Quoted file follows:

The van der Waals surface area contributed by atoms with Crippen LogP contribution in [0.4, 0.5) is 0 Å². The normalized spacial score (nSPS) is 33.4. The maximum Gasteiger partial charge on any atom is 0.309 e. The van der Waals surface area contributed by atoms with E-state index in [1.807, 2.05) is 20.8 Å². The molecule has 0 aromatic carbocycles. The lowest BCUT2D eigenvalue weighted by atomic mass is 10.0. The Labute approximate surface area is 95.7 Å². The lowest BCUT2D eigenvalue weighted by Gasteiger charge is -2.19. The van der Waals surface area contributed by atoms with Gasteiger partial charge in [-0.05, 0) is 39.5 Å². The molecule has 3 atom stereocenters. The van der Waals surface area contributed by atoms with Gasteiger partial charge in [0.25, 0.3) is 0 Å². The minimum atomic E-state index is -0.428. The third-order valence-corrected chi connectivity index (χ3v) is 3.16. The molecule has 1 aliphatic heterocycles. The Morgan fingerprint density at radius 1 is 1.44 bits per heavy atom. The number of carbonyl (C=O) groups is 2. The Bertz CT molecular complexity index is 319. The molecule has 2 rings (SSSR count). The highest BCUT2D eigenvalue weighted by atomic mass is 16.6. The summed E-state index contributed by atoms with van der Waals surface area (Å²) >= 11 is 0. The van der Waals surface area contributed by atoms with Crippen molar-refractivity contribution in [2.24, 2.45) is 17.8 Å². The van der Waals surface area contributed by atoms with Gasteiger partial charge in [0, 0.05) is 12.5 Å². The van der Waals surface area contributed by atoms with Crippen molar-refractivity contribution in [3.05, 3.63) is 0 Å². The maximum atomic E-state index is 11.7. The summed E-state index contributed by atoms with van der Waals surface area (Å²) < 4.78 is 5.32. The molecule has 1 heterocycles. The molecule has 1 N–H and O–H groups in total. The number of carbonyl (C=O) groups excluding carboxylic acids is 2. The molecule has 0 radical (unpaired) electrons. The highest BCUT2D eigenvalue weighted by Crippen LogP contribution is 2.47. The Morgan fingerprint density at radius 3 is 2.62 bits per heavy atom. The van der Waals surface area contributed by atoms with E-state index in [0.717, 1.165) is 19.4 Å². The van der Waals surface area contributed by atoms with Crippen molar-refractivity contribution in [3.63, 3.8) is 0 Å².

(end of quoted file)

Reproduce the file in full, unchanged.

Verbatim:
The van der Waals surface area contributed by atoms with Crippen LogP contribution in [0.4, 0.5) is 0 Å². The normalized spacial score (nSPS) is 33.4. The maximum Gasteiger partial charge on any atom is 0.309 e. The van der Waals surface area contributed by atoms with E-state index in [1.807, 2.05) is 20.8 Å². The molecule has 0 aromatic carbocycles. The lowest BCUT2D eigenvalue weighted by atomic mass is 10.0. The Labute approximate surface area is 95.7 Å². The lowest BCUT2D eigenvalue weighted by Gasteiger charge is -2.19. The van der Waals surface area contributed by atoms with Gasteiger partial charge in [-0.05, 0) is 39.5 Å². The molecule has 3 atom stereocenters. The van der Waals surface area contributed by atoms with Gasteiger partial charge in [0.25, 0.3) is 0 Å². The minimum atomic E-state index is -0.428. The third-order valence-corrected chi connectivity index (χ3v) is 3.16. The molecule has 1 aliphatic heterocycles. The Morgan fingerprint density at radius 1 is 1.44 bits per heavy atom. The number of carbonyl (C=O) groups is 2. The Bertz CT molecular complexity index is 319. The molecule has 2 rings (SSSR count). The highest BCUT2D eigenvalue weighted by atomic mass is 16.6. The summed E-state index contributed by atoms with van der Waals surface area (Å²) >= 11 is 0. The van der Waals surface area contributed by atoms with Crippen molar-refractivity contribution in [2.24, 2.45) is 17.8 Å². The van der Waals surface area contributed by atoms with Gasteiger partial charge in [0, 0.05) is 12.5 Å². The van der Waals surface area contributed by atoms with Crippen molar-refractivity contribution in [3.05, 3.63) is 0 Å². The maximum atomic E-state index is 11.7. The summed E-state index contributed by atoms with van der Waals surface area (Å²) < 4.78 is 5.32. The molecule has 1 heterocycles. The molecule has 1 N–H and O–H groups in total. The number of carbonyl (C=O) groups excluding carboxylic acids is 2. The molecule has 0 radical (unpaired) electrons. The highest BCUT2D eigenvalue weighted by Crippen LogP contribution is 2.47. The Morgan fingerprint density at radius 3 is 2.62 bits per heavy atom. The van der Waals surface area contributed by atoms with E-state index in [0.717, 1.165) is 19.4 Å². The van der Waals surface area contributed by atoms with Crippen molar-refractivity contribution in [3.63, 3.8) is 0 Å².